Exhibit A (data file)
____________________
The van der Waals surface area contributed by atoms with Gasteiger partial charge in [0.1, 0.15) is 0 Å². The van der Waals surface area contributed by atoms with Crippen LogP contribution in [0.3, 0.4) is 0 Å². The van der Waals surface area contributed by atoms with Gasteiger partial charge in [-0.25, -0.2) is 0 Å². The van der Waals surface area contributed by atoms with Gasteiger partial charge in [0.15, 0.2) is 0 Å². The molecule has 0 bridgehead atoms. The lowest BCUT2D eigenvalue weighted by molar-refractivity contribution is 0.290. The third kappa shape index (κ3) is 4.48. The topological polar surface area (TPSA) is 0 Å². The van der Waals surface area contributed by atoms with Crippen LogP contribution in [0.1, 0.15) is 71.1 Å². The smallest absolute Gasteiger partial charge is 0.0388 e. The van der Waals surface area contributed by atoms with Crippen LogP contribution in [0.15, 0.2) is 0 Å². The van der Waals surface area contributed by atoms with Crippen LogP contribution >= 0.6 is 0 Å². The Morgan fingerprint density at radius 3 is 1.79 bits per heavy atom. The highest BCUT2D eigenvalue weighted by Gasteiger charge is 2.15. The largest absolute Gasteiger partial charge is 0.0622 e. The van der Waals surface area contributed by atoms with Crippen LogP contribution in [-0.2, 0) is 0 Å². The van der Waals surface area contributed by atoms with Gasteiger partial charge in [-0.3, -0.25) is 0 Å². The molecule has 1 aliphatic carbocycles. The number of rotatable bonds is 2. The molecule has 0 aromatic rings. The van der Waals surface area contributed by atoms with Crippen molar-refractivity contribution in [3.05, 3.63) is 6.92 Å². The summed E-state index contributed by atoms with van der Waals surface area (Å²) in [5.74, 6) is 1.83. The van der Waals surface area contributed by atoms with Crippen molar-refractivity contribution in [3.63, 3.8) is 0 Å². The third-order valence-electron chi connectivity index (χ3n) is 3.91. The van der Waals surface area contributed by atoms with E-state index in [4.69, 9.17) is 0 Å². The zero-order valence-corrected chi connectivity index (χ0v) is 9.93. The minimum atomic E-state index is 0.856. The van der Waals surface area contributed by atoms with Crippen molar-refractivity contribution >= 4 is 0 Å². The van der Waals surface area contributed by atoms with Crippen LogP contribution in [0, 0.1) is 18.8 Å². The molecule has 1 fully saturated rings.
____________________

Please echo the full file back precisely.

The van der Waals surface area contributed by atoms with Gasteiger partial charge in [0.1, 0.15) is 0 Å². The van der Waals surface area contributed by atoms with Crippen LogP contribution in [0.3, 0.4) is 0 Å². The van der Waals surface area contributed by atoms with Gasteiger partial charge in [-0.25, -0.2) is 0 Å². The van der Waals surface area contributed by atoms with Gasteiger partial charge in [0.15, 0.2) is 0 Å². The molecule has 0 bridgehead atoms. The lowest BCUT2D eigenvalue weighted by molar-refractivity contribution is 0.290. The third kappa shape index (κ3) is 4.48. The topological polar surface area (TPSA) is 0 Å². The van der Waals surface area contributed by atoms with Crippen LogP contribution in [0.1, 0.15) is 71.1 Å². The smallest absolute Gasteiger partial charge is 0.0388 e. The van der Waals surface area contributed by atoms with Crippen LogP contribution in [0.15, 0.2) is 0 Å². The van der Waals surface area contributed by atoms with Crippen LogP contribution >= 0.6 is 0 Å². The Morgan fingerprint density at radius 3 is 1.79 bits per heavy atom. The highest BCUT2D eigenvalue weighted by Gasteiger charge is 2.15. The largest absolute Gasteiger partial charge is 0.0622 e. The van der Waals surface area contributed by atoms with Crippen LogP contribution in [-0.2, 0) is 0 Å². The van der Waals surface area contributed by atoms with Gasteiger partial charge in [-0.3, -0.25) is 0 Å². The molecule has 1 aliphatic carbocycles. The number of rotatable bonds is 2. The molecule has 0 aromatic rings. The van der Waals surface area contributed by atoms with Crippen molar-refractivity contribution in [3.05, 3.63) is 6.92 Å². The summed E-state index contributed by atoms with van der Waals surface area (Å²) in [5.74, 6) is 1.83. The van der Waals surface area contributed by atoms with Crippen molar-refractivity contribution in [3.63, 3.8) is 0 Å². The third-order valence-electron chi connectivity index (χ3n) is 3.91. The van der Waals surface area contributed by atoms with E-state index in [4.69, 9.17) is 0 Å². The zero-order valence-corrected chi connectivity index (χ0v) is 9.93. The minimum atomic E-state index is 0.856. The van der Waals surface area contributed by atoms with Crippen molar-refractivity contribution >= 4 is 0 Å². The van der Waals surface area contributed by atoms with Crippen LogP contribution in [0, 0.1) is 18.8 Å². The molecule has 1 fully saturated rings.